The distribution of proxy nutrient-like tracers such as 13C and Cd provides information on past deep ocean circulation patterns and the processes controlling atmospheric C02. These tracers are particularly valuable when they are measured in the same samples. It is now certain that the water mass structure of the North Atlantic Ocean was very different during glacial times: the present vertically-homogeneous North Atlantic nutrient structure changed into one in which deep waters had higher nutrient levels and shallow waters had lower nutrient levels. Drs. Boyle and Keigwin propose to determine the most recent glacial maximum hydrography of the Atlantic in detail, and to do several long time series over the last 300, 000 years that will provide evidence on the response of deep ocean circulation to Milankovitch orbital forcing. We also propose to examine the 13C and Cd content of high-latitude planktonic foraminifera as a guide to the nutrient content of polar oceans. Polar nutrients play heavily in some models of why glacial atmospheric C02 was lower than at present, and it is vital that it be shown how they might have changes over time. The P.I.'s also propose to develop barium as a new paleoceanographic tracer. Barium is more silica-like in its distribution in the open ocean, so it provides more useful information on past variations in Pacific hydrography than do 13C and Cd. Because barium is enriched in the Mediterranean Sea, paleo-barium studies will allow for a better evaluation of the relative roles of North Atlantic Intermediate Water and Mediterranean Outflow in determining the intermediate depth nutrient depletions observed in the North Atlantic Ocean. The P.I.s also propose to continue systematic evaluation of the reliability of benthic foraminifera as paleochemical tracers.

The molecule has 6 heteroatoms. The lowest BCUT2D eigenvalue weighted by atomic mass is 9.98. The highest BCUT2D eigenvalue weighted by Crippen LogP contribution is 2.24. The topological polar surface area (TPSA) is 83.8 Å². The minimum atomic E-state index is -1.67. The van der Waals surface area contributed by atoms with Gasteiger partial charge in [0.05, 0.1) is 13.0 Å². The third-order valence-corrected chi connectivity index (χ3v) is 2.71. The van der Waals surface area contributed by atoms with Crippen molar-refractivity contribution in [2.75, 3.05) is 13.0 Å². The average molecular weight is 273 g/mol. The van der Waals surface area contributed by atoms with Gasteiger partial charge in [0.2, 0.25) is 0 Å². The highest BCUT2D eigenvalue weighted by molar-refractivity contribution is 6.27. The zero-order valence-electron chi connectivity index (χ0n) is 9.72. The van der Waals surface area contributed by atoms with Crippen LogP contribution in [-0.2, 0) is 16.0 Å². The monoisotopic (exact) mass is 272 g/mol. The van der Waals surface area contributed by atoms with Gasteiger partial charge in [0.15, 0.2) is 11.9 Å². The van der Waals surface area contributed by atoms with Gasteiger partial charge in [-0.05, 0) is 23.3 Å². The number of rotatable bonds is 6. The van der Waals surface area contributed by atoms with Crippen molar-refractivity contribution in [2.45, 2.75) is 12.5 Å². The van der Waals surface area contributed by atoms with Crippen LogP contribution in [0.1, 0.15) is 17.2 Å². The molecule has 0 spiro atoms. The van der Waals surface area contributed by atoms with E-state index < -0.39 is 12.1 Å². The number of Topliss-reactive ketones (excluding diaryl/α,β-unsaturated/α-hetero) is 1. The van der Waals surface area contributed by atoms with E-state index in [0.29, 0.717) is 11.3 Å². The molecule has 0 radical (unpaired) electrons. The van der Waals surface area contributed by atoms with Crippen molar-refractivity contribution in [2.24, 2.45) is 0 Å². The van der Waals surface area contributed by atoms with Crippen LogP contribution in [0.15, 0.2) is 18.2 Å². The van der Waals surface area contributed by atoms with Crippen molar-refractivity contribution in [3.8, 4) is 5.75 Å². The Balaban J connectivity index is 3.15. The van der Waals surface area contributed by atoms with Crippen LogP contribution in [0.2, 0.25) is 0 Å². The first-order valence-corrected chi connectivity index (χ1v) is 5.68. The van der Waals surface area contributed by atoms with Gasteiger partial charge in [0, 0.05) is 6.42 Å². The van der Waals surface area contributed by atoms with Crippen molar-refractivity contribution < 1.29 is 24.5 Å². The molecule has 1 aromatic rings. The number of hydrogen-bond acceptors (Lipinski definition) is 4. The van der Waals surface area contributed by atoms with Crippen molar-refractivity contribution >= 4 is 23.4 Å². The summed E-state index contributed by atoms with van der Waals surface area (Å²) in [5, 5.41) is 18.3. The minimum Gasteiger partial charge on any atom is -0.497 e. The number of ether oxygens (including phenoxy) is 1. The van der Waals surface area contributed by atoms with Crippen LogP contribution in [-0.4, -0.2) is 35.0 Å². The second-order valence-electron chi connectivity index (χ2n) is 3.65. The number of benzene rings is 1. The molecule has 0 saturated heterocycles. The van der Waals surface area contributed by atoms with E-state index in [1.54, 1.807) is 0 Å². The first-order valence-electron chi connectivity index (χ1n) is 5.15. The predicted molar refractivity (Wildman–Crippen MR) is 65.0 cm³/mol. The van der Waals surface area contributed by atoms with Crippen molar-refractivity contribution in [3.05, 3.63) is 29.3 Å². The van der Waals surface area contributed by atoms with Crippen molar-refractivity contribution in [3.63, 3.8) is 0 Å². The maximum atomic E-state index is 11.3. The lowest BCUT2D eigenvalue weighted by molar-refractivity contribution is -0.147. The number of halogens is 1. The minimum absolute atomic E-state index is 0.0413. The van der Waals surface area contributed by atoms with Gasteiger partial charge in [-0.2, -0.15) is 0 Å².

National Science Foundation (NSF)
Division of Ocean Sciences (OCE)
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Nicholas F. Anderson
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Massachusetts Institute of Technology
United States
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